Imaging Hell at High-Resolution

Avi Loeb
4 min readDec 15, 2022


NASA’s Juno mission captured this infrared view of Jupiter’s volcanic moon Io on July 5, 2022, when the spacecraft was about 80,000 kilometers away. (Credit: NASA/JPL-Caltech/SwRI/ASI/INAF/JIRAM)

Imagine a moon painted in yellow, red, white, black, and green, largely due to toxic compounds of sulfur, with over 400 active volcanos and hot lava flowing into magma oceans boiling at 1,200 degrees Celsius. Sounds like “the fiery lake of burning sulfur” of hell in the Christian Book of Revelation 21:8 or the fires of Gehinnom in Jewish tradition, both referring to a place of spiritual punishment for unethical behavior, the opposite of heaven.

This might seem like a fantasy from a horror science-fiction story but it actually represents science-fact.

Jupiter’s moon Io is the most volcanically active body in the solar system, featuring the above qualities. NASA’s Juno mission is scheduled to obtain close-up images of Io starting today, December 15, 2022, with nine subsequent flybys — two of them from a distance of just 1,500 kilometers, comparable to Io’s radius of 1822 kilometers. Scientists will use those flybys to perform the first high-resolution monitoring campaign of Io’s volcanoes and their interaction with Jupiter’s powerful magnetosphere and aurora.

These names have historic origins. In ancient Greek mythology, Io is a mortal woman trapped in a dispute between the god Zeus — identical to Jupiter in Roman mythology — and his wife, Juno.

Discovered by Galileo Galilei on 7 January 1610, the moon Io is the innermost and second-smallest of the four moons of Jupiter, slightly larger than Earth’s moon. Its extreme geological activity is powered by the gravitational tide generated within Io’s interior as it is pulled between Jupiter and the other Galilean moons — Europa, Ganymede and Callisto. This gravitational heating results in the surface of Io being constantly renewed, filling in any impact craters with molten lava lakes. Io’s thin atmosphere is composed primarily of sulfur dioxide.

The interaction of Io with Jupiter’s magnetic field, generates an electric potential drop of 400,000 Volts across its surface, thereby inducing an electric current of 3 million amperes. The total electric power emanating from this giant battery is 1.2 Terra-watts, comparable to the total electric power consumption in city lights on Earth. Io’s electric current follows Jupiter’s magnetic field lines, creating lightning in Jupiter’s upper atmosphere.

In a paper that I wrote with Princeton’s Ed Turner a decade ago, we suggested searching for city light on planets, moons, asteroids or spacecraft at the outskirts of the Solar system. Based on our calculation, NASA’s Webb telescope could detect the light of a single city — like Tokyo, beyond the distance of Pluto. The Io-Jupiter system illustrates that natural light bulbs could also be lit out there for moons around planets. We should keep this in mind as we study the deepest images from the Webb telescope!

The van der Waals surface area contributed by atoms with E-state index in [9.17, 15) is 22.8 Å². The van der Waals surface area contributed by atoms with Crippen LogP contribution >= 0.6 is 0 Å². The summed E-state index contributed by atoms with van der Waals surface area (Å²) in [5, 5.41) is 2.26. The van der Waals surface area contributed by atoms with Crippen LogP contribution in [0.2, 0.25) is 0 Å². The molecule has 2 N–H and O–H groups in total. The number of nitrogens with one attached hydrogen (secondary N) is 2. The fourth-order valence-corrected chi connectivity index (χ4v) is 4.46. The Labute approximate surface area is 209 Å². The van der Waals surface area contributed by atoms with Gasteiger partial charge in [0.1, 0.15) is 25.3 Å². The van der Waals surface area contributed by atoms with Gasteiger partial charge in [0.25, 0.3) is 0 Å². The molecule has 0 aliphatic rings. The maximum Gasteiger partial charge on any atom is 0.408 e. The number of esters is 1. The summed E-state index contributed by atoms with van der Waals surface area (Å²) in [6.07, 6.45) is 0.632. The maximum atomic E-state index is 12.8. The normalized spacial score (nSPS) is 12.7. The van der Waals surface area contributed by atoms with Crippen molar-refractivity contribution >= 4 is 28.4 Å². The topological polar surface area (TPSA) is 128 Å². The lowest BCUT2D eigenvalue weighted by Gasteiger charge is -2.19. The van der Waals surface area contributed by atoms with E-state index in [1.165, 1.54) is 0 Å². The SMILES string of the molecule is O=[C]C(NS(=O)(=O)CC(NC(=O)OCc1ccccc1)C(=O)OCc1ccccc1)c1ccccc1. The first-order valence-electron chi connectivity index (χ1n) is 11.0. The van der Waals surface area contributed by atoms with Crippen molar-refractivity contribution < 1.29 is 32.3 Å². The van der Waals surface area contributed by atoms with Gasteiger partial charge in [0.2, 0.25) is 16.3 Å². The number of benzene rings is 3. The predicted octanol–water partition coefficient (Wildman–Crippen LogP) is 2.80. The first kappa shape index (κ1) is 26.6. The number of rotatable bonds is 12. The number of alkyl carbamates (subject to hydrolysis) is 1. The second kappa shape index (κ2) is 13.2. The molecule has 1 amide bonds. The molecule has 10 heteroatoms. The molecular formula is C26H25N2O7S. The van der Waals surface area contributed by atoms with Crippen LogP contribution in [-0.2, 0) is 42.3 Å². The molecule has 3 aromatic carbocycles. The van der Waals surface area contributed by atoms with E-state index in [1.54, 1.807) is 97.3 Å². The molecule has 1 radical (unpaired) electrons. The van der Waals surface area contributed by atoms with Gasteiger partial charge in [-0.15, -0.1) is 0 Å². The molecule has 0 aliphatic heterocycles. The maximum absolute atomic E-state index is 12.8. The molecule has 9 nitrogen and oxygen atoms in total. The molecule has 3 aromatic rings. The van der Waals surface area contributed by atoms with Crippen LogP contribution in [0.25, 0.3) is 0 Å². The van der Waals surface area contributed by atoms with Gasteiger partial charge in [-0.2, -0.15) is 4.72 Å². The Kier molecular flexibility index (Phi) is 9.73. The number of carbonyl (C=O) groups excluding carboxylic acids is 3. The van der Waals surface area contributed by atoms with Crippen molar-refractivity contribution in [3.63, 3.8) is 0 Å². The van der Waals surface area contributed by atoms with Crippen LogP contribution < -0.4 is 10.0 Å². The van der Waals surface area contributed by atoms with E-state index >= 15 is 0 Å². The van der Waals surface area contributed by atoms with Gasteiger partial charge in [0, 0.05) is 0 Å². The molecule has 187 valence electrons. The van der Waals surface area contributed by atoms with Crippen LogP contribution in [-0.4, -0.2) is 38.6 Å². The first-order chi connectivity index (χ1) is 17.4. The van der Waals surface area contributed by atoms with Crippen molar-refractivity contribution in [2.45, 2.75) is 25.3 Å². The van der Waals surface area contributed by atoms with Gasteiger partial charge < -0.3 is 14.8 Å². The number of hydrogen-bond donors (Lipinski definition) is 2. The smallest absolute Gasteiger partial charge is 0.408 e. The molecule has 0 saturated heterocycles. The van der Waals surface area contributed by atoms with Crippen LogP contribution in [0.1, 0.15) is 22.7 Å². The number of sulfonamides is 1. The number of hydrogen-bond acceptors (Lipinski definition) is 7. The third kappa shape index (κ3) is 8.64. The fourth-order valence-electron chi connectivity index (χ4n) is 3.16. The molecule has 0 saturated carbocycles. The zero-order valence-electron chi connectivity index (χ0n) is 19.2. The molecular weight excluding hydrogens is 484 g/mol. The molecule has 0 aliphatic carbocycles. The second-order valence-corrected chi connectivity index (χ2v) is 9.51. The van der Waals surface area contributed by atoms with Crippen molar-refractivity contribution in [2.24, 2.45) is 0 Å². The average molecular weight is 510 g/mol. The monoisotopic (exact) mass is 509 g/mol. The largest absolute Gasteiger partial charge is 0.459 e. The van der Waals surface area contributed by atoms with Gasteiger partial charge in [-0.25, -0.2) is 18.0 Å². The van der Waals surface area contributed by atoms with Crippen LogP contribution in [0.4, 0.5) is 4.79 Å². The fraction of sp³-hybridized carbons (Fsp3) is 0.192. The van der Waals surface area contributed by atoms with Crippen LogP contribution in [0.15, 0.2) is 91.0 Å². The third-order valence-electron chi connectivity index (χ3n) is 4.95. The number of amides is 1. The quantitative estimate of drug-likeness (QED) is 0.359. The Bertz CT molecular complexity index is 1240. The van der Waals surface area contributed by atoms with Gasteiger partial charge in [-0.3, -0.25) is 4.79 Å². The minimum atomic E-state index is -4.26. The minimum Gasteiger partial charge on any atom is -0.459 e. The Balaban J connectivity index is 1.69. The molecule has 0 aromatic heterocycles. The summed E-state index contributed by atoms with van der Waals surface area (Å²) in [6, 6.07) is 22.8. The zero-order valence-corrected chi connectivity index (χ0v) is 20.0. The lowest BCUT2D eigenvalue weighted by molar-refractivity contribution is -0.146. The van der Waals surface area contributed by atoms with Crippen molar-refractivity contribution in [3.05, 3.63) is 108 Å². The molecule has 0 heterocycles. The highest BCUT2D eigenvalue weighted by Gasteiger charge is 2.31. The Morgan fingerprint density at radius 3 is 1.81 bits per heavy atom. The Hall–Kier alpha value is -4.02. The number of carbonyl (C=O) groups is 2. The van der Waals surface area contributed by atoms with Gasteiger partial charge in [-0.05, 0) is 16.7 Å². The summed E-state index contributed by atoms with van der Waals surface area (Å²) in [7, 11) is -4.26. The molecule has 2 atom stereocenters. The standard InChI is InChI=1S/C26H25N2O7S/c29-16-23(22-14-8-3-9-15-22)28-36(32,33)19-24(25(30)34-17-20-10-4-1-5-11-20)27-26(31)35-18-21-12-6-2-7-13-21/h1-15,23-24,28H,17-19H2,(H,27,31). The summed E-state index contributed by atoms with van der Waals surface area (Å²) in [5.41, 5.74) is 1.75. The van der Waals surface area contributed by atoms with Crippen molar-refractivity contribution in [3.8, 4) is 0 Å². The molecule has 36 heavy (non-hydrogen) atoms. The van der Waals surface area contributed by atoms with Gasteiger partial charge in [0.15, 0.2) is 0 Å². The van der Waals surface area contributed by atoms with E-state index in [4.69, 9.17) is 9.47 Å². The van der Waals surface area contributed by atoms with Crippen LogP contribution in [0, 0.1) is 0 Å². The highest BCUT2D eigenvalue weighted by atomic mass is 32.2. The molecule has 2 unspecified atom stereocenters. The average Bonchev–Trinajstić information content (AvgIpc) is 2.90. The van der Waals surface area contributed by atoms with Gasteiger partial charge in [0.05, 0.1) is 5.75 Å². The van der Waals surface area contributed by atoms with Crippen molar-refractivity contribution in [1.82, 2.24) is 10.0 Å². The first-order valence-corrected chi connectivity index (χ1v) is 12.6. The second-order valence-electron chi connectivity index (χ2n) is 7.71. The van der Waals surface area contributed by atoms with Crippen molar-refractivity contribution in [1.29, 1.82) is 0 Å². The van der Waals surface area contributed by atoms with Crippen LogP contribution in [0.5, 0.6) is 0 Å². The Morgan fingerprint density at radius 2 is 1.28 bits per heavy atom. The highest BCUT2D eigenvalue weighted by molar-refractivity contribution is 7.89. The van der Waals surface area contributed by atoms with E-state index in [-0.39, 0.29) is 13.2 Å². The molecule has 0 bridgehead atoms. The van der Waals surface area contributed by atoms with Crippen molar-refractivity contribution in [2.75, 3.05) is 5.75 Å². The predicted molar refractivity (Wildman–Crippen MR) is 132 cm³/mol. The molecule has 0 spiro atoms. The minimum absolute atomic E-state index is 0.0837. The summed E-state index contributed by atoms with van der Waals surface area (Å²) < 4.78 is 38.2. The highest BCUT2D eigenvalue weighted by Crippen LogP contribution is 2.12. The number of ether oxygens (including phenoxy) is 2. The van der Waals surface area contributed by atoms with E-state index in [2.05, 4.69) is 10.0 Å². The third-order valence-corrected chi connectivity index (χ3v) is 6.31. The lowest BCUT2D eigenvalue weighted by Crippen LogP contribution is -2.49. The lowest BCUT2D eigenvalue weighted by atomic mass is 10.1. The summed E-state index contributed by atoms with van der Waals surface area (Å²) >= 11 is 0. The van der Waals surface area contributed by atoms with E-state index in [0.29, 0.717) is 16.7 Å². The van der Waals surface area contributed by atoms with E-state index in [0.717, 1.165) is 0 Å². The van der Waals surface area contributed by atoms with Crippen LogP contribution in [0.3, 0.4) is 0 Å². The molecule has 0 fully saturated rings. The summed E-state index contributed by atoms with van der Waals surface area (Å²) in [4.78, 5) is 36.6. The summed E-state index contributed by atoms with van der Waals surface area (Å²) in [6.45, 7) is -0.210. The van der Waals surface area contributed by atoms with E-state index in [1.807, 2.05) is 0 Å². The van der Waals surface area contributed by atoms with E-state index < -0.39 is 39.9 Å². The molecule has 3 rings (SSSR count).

Remarkably, every second Io deposits a ton of its volcanic gases through its magnetic bridge to Jupiter. This adds up to transferring a tenth of a percent of the entire mass of Io to Jupiter over the age of the Solar system.

Finally, let us ponder the most interesting question. Could sufficiently-resilient life forms survive through the harsh physical reality on Io?

So far, no organic molecules have been detected on Io’s surface, and it has only an extremely thin atmosphere devoid of detectable water vapor. However, Io’s rocky surface might hide liquid water underneath. Geothermal activity and sulfur compounds could provide microbes with sufficient energy to survive. Lava tubes could protect living organisms from damaging radiation. But until we find life on Io, future astronaut communities who maintain traditional faiths, may find Io as the real-world incarnation of hell within the Solar system.

As of now, the high-resolution photos of Io coming from the Juno spacecraft would be a reminder to all humans of how heavenly Earth is right now and why we should keep it habitable for as long as we can. We must moderate our damaging impact on the Earth’s climate and limit the pollution of our atmosphere with space trash. After all, there is no place like home.


Avi Loeb is the head of the Galileo Project, founding director of Harvard University’s — Black Hole Initiative, director of the Institute for Theory and Computation at the Harvard-Smithsonian Center for Astrophysics, and the former chair of the astronomy department at Harvard University (2011–2020). He chairs the advisory board for the Breakthrough Starshot project, and is a former member of the President’s Council of Advisors on Science and Technology and a former chair of the Board on Physics and Astronomy of the National Academies. He is the bestselling author of “Extraterrestrial: The First Sign of Intelligent Life Beyond Earth” and a co-author of the textbook “Life in the Cosmos”, both published in 2021. His new book, titled “Interstellar”, is scheduled for publication in August 2023.



Avi Loeb

Avi Loeb is the Baird Professor of Science and Institute director at Harvard University and the bestselling author of “Extraterrestrial” and "Interstellar".